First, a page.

Of the remaining 20 things the first few were whole grain corn, corn gluten meal, chicken by-product (Don’t ask!), brewers rice, animal fat with artificial preservatives, barley, chicken flavoring, and three artificial colors. Yum! Artificial flavors and colors sound really nutritious, but Mike Sagman wrote an article titled “The Dangerous World of Dog Food Preservatives”
(http://www.dogfoodadvisor.com/red-flag-ingredients/dog-food-preservatives/) and the first line in his article declared “Artificial preservatives might just be some of the most dangerous ingredients in dog food.”
He named several that you might see in the ingredients list for your dog food: propylene glycol (banned in cat food, allowed in dog food), ethoxyquin (pesticide, hardening agent in synthetic rubber, under suspicion as a
carcinogen), butylated hydroxyanisole or BHA, and butylated hydroxtoluene or BHT (named by the World Health Organization and suspected carcinogens), TBHQ and propyl gallate (suspected carcinogen).
So what about artificial colors and flavors? The Dog Food Project (http://www.dogfoodproject.com/index.php?page=badingredient) lists numerous additives, binders, carbohydrate sources, coloring agents, fat sources, fiber sources, flavoring agents and more. Thus far the “complete and balanced” dog food product I examined has flunked on every level. The ingredients list sounds like a complete and balanced diet for arodent, not my beloved canine best friends.
If a hungry puppy could read the label he may well ask“Where’s the beef?” or wonder “Do chicken by-products include beaks and claws?”and offer sarcastic thanks for including the fake chicken flavoring and food colors. “How about giving me actual food that will help me grow big and healthy and give me a very long life?” he might plead. “And why are you feeding me things that are forbidden in food for people and may cause cancer?” Well, since puppies can’t read and plead their case, I will speak for them.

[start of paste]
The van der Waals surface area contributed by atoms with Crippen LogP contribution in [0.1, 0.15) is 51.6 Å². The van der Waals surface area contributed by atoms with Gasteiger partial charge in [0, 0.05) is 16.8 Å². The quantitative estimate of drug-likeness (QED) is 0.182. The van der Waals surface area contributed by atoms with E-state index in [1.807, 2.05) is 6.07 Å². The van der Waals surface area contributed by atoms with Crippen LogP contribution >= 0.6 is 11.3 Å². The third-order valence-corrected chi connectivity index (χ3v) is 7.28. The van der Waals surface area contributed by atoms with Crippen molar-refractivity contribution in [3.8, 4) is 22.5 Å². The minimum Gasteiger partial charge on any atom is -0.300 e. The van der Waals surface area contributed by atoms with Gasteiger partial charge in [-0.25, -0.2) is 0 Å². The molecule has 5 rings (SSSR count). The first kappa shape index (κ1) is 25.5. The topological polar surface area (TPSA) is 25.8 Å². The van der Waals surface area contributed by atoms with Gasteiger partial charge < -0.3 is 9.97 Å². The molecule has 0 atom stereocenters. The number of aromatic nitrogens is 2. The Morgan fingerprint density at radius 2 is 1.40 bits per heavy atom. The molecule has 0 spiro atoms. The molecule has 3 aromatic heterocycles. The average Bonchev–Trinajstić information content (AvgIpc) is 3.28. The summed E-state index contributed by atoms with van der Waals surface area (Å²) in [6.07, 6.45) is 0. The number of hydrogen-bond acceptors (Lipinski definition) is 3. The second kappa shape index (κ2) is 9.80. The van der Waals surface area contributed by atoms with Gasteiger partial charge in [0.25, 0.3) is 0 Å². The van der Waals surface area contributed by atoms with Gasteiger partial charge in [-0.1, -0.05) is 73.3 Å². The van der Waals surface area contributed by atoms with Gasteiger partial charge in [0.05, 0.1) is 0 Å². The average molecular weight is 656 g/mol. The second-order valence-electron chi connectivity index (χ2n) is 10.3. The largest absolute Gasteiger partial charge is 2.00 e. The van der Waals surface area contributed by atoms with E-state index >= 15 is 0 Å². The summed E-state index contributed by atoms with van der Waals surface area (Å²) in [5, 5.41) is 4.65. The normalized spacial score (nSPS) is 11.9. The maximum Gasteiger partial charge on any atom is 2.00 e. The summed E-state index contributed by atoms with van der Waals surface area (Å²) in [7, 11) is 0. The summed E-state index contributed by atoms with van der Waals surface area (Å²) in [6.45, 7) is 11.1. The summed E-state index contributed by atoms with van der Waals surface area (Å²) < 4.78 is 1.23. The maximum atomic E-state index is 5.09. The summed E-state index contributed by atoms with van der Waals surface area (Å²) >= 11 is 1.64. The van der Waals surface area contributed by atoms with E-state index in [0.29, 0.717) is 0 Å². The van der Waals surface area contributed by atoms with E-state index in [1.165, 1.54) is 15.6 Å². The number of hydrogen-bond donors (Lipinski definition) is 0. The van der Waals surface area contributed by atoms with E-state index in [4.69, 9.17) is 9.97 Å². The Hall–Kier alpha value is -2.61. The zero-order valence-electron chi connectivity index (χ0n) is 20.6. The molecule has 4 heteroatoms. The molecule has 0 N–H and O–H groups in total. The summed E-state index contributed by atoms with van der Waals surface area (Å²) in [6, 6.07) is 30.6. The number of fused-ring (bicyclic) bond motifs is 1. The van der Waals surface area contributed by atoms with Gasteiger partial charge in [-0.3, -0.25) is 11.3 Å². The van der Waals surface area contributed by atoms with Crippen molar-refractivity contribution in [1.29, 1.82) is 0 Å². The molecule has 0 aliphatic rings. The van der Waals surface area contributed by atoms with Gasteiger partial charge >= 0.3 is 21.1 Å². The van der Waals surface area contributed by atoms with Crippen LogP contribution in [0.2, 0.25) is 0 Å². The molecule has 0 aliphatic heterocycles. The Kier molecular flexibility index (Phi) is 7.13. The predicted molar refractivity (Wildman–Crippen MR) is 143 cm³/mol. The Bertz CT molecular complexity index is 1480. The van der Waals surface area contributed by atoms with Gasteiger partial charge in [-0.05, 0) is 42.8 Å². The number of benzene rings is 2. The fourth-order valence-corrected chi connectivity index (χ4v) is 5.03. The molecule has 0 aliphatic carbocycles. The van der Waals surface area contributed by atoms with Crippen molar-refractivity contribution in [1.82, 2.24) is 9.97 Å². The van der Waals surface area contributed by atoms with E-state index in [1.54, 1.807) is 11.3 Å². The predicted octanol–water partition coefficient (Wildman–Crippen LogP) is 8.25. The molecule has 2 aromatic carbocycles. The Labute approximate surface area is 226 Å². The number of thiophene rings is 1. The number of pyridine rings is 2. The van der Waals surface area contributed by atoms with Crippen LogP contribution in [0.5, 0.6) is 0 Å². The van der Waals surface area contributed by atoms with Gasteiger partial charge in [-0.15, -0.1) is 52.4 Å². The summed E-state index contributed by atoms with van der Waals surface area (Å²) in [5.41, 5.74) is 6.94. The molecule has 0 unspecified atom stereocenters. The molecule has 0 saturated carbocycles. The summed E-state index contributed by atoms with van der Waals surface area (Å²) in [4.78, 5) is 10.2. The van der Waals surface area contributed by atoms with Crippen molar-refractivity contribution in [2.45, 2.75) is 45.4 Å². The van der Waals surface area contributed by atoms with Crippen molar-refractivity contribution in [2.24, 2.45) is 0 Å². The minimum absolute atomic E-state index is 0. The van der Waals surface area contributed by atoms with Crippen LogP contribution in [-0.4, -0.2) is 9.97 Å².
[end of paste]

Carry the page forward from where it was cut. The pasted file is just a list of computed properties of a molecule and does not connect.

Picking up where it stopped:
Now let me tell you about the dog food I feed my boys. There are 28 ingredients, the first several of which are bison, lamb meal, chicken meal, egg product, sweet potatoes, peas, potatoes, canola oil, roasted bison, roasted venison, natural flavor, tomato pomace, ocean fish meal, blueberries, raspberries and a whole bunch of vitamins. There was no grain whatsoever, but it did include protein and amino acids, antioxidants, Omega fatty acids, natural preservatives and an all-life-stages diet designed to meet the nutritional needs of dogs.
So what are the pros and cons of the two types of dog food products? Grain based foods are not digested well by dogs and can result in food allergies. In her book “Scaredy Dog!” Certified Pet Dog Trainer Ali Brown wrote on page 44 “The top dog food allergens are corn, wheat, soy and chicken. Food allergy develops when too much of a certain food are consumed over time, with little variation. Dogs do not naturally ingest grain and can only digest about 50%, resulting in less nutrient absorption and the increased possibility of symptoms. Symptoms of food allergy in dogs present as skin discomfort or itching, irritable behavior, barking, snapping, difficulty focusing, quicker and more intense response to stimuli. Their arousal threshold is lower and they are more likely to lunge and bite.”
Low quality dog food can make your dog sick.
There are many highly digestible and nutritional dog foods containing good quality ingredients and they offer several advantages. First, you get the good nutrition you are paying for, without all the worthless grain fillers.
Second, you can switch dog foods without worry about digestive tract problems because the higher quality foods are far more digestible to start with so there is less wasted food or money. I also switch to a new high-quality food each time the previous bag runs out, minimizing the risk of developing food allergy. Third, you may reduce the amount of food you offer per meal because your dog can eat less and get more actual food value. The higher cost per bag of the good quality food is offset by the lesser amount of waste and the lower amount of food you need to give per meal, and you avoid the problems of food allergy and whatever veterinary expenses you would pay as a consequence. Most dog owners would see and feel an improvement in your dog’s coat within a week or so, and may observe previous food allergy behavioral problems promptly disappear.
So show your dog that you are smarter than a Neanderthal and read the label, or you may find your dreams controlled by a hungry canine curled up at the foot of your bed as you fall asleep. Worse yet, Rex might just be pretendingto sleep, keeping one eye open in case you make a late night groggy trip to the kitchen for a drink of water!